The problem is even worse among Blacks, Native Americans, and Hispanics at every level—and these groups are a growing part of our population. Look around the room and you can see what I mean.

To deal with our human-resources problem, NSF has made human resources a priority, with special emphasis on programs to attract more women and minorities. At the precollege level, our budget has doubled since 1984, with many programs to improve math and science teachers and teaching. At the undergraduate level, NSF is developing new curricula in engineering, mathematics, biology, chemistry, physics, computer sciences, and foreign languages. And we are expanding our Research for Undergraduates Program.

My question to you is, how good are our education courses in computer science and engineering? How relevant are they to the requirements of future employers? Do they reflect the needs of other disciplines for new computational approaches?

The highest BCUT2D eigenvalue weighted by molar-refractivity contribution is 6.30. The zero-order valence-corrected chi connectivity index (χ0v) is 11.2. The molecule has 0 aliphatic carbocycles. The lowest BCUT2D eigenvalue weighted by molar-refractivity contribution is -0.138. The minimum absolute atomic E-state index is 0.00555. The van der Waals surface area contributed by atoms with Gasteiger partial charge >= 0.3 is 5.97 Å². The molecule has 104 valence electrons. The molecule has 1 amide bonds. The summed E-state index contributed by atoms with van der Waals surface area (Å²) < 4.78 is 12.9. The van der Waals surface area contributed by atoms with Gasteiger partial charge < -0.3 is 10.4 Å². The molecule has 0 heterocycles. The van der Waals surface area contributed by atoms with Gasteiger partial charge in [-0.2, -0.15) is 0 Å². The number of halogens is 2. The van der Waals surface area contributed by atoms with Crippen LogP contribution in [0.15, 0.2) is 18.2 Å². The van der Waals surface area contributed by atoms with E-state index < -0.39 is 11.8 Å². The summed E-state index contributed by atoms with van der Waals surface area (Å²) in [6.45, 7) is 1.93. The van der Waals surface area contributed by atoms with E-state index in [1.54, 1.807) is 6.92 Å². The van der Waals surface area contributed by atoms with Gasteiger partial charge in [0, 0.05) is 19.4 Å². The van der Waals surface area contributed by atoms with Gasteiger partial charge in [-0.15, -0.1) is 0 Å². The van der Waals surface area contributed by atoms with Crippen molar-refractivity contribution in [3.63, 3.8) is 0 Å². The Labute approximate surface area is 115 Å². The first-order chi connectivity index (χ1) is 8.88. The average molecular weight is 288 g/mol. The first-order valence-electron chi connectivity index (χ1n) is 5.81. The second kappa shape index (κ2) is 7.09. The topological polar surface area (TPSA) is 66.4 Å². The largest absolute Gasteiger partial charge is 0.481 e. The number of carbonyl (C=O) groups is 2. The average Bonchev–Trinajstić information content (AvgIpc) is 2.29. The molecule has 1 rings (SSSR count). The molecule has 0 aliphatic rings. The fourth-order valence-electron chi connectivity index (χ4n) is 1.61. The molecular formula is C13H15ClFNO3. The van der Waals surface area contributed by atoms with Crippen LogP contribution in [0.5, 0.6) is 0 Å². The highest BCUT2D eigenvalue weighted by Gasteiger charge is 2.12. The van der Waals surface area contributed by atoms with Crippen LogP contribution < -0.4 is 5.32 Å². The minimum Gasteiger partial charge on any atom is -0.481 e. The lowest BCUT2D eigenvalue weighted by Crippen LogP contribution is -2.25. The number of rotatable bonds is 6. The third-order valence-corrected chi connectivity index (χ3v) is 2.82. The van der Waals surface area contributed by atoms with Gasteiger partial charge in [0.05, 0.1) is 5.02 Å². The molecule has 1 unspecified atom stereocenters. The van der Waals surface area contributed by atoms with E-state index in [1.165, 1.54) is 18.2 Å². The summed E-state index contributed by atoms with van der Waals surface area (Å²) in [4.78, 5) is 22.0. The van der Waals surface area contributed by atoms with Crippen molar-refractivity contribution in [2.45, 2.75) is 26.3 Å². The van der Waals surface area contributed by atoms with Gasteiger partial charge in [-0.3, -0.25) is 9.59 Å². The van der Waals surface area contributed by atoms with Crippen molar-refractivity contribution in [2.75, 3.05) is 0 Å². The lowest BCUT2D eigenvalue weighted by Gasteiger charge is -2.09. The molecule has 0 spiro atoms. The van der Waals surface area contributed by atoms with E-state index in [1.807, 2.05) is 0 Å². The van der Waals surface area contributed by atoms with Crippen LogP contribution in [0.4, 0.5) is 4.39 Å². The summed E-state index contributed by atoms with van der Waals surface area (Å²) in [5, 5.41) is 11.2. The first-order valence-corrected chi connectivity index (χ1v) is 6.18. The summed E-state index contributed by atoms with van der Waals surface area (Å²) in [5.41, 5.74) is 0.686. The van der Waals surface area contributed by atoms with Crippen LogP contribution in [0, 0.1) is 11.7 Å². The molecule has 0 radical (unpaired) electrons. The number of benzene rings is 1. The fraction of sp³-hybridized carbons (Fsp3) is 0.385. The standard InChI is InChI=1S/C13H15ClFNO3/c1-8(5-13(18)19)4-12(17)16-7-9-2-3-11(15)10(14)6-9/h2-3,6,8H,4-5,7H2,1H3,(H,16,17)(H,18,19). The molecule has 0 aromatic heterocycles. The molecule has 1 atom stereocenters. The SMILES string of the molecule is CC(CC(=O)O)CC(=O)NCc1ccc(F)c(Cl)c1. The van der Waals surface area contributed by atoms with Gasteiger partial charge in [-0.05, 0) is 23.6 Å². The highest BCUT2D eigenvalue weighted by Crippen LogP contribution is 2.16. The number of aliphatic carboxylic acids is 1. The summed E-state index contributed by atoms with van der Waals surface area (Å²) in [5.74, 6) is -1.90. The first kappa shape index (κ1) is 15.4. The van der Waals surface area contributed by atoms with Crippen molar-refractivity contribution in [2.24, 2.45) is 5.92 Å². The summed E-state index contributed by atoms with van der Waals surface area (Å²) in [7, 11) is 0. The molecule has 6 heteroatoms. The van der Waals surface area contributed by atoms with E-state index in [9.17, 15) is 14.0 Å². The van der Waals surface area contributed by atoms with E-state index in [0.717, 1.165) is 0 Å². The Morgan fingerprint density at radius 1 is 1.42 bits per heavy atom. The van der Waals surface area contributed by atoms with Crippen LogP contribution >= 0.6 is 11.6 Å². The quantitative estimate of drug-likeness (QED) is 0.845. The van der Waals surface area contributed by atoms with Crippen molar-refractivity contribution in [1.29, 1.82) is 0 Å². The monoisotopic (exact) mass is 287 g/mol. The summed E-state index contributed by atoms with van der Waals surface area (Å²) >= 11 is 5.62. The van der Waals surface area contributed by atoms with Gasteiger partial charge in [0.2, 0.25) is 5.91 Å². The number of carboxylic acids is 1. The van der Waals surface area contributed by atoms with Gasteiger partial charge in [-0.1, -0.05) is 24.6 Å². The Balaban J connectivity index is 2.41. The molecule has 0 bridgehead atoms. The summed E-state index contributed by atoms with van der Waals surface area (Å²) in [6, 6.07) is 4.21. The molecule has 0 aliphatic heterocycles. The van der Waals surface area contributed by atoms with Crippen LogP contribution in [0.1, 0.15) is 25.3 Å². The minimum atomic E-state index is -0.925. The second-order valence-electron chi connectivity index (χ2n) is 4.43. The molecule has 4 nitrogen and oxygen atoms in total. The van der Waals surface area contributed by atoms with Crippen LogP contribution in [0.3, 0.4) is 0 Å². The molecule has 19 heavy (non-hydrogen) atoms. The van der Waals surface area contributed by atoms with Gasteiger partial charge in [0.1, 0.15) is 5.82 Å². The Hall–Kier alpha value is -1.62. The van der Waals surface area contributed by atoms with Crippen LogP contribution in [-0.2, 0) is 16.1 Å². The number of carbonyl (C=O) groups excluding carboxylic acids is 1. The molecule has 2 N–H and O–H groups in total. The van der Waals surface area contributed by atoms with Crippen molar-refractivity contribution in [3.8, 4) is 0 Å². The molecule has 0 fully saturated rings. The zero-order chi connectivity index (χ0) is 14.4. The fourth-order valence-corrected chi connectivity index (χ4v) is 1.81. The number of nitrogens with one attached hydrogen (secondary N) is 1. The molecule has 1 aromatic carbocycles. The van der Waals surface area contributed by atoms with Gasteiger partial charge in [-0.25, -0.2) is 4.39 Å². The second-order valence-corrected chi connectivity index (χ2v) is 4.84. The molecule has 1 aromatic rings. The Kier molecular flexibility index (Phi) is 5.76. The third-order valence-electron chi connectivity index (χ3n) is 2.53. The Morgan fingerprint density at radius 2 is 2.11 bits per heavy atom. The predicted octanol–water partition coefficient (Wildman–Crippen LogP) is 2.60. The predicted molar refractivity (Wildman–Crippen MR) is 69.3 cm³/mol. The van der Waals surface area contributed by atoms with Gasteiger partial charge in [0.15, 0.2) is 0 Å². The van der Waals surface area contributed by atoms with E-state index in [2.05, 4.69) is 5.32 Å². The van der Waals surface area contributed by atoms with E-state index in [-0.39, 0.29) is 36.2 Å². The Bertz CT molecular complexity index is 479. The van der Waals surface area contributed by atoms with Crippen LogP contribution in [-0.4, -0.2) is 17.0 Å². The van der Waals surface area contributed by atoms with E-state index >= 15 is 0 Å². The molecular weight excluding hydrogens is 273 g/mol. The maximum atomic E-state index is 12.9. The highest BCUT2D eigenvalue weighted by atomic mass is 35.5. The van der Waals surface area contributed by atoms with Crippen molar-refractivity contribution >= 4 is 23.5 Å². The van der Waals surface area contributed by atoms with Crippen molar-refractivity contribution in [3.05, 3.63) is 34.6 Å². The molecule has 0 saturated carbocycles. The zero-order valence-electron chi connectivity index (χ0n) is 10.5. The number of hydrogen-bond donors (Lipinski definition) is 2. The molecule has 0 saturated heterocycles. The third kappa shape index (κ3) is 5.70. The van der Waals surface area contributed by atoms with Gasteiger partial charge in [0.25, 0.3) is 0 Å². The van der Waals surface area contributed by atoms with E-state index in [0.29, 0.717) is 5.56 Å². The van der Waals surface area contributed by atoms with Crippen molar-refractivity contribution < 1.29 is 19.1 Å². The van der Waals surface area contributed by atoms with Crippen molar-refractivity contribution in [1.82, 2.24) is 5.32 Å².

R&D Investment

In the U.S., academic research is the source of most of the new ideas that drive innovation. Entire industries, including semiconductors, biotechnology, computers, and many materials areas, are based on research begun in universities.

The principal supporter of academic research is the federal government. Over the last 20 years, however, we have allowed academic research to languish. As a per cent of gross national product, federal support for academic research declined sharply from 1968 to 1974 and has not yet recovered to the 1968 level. Furthermore, most of the recent growth has occurred in the life sciences. Federal investment in the physical sciences and engineering, the fields that are most critical for competitive technologies, has stagnated. As a partial solution to this problem, NSF and the Administration have pressed for a doubling of the NSF budget by 1993. This would make a substantial difference and is essential to our technological and economic competitiveness.


We must also consider the balance between civilian and defense R&D. Today, in contrast to the past, the commercial sector is the precursor of leading-edge technologies, whereas defense research has become less critical to spawning commercial technology.

But this shift is not reflected in federal funding priorities. During the 1980s, the U.S. government sharply increased its investment in defense R&D as part of the arms buildup. Ten years ago, the federal R&D investment was evenly distributed between the defense and civilian sectors. Today the defense sector absorbs about 60 per cent. In 1987 it was as high as 67 or 68 per cent.